How is it that I am this sad today, about the death of Mr. Peppermint? A few moments ago, I was in literal tears, followed by a feeling embarrassment.
I wasn’t a close friend, like others here in Dallas can say. I didn’t know him through theater circles, as some drama-friends did.
But like an entire generation who grew up here, Mr. Peppermint meant a lot to me. And I’m deeply sorry to hear he’s gone.
For the unenlightened, Jerry Haynes, aka Mr. Peppermint, hosted a children’s show, mornings on Channel 8 here in Dallas. Think: Captain Kangaroo for North Texas kids. He played the character in two stints that lasted almost 30 years, starting in 1961 and finally ending in 1996.
He was also a well known actor in the Dallas community, and from what I’ve been told by actors and theater people, he was respected and loved by almost everyone who ever met him. For those of you outside Dallas, you may remember Jerry Haynes for his role in the movie “Places in the Heart” as Deputy Jack Driscoll.
It’s lovely to hear all those writing in about how they knew him personally, how he was a kind and decent human being. But for me, and for several generations of Dallas kids, he was larger than life, bordering on mythological. He was living a superhero. But he was from Dallas. He was our local superhero.
I remember my Mom taking me to see Mr. Peppermint at NorthPark Mall, and getting a black and white publicity picture of him that I put up on the wall of my room. My Mom also bought me a peppermint-striped walking cane, and a straw hat, just like in this picture…
See that kid? Could have been me. It was me.
Mr. Peppermint always began his show with a segment that had him walk through the studio, and dramatically point his cane at various parts of the room; an action that apparently caused the lights to come on. To my five-year-old mind, it was more than just a staged movement. I didn’t know what that was. To me, it was MAGIC.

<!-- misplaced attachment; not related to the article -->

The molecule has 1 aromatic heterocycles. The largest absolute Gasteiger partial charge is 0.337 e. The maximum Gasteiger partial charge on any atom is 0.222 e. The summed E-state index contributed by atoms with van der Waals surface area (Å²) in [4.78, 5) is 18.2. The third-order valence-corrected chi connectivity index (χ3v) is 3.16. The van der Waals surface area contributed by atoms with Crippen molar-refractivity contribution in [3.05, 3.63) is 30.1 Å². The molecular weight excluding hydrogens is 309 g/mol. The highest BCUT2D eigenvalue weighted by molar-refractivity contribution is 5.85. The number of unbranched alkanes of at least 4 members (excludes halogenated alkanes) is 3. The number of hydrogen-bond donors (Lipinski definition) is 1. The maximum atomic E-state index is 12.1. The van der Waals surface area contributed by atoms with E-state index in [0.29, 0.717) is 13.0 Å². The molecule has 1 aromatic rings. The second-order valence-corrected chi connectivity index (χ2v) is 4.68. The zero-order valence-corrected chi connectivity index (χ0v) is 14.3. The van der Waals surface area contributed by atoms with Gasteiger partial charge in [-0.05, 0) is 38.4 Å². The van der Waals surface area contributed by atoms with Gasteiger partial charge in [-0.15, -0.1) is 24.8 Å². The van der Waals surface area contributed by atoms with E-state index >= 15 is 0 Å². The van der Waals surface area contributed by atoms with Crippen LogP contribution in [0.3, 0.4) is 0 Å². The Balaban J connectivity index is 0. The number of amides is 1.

Mr. Peppermint had magical power over electric light itself.
Time after time, I would dance around the living room, in cane and hat, recreating this same scene.
Somewhere during the time his show was off the air (1969-1975) I was moving out of that “magical” time of childhood and into the harsher reality of adolescence. We were members of Lovers Lane UMC and so, apparently, were Jerry Haynes and his family. In one of the most stunningly confusing moments of childhood, I passed him in the halls of church one morning, apparently on the way to pick up his own child from Sunday School.
I remember staring at him in awe, and if he noticed he didn’t let on. In that moment, he became just “Jerry Haynes;” a guy with Mr. Peppermint’s face, but wearing a regular suit. It was like walking into your neighborhood Starbucks to discover Santa Claus has retired and become the morning-shift barista.
I’m sure that moment happened more than once for him. In a sense, it did for me too, because I got used to seeing him each Sunday, and gradually grew used to the idea that there was a man named “Jerry Haynes” who was not just Mr. Peppermint, but a real-life flesh and bones guy.
Here’s a nice slideshow of images about Jerry Haynes.
By the time Jerry Haynes went back on the air for his second stint as Mr. Peppermint, I was moving into junior high and high school; well beyond the time of childhood heroes.
In fact, “feeling into” my sadness today, I sense it comes from recalling the loss of that magical childhood time and the inevitable movement into the reality of adulthood. Eventually it dawns on you that nobody turns on the lights by pointing a candy-striped walking-cane at them, and each childhood “Mr. Peppermint” eventually becomes just a “Jerry Haynes.”
And, even more than this, I think, the sadness is knowing that not even being a superhero like Mr. Peppermint can save you from the ravages of time itself; a fact I’m certainly feeling myself, and seeing more in the lives of friends and loved ones too.
I heard about his Parkinson’s disease, and I know enough about that disease to know that his last years were surely difficult. Likely, too much reality and not enough mystery and magic.
However it is that we die, all of us deserve to be remembered at our best and our most magical. I am sure that his close friends and family will remember him in so many varied and personal ways at many points of life.
But even as a man who grew to know who Jerry Haynes was, I will still always be most grateful Mr. Peppermint, and remember for what he meant to this six-year-old boy.
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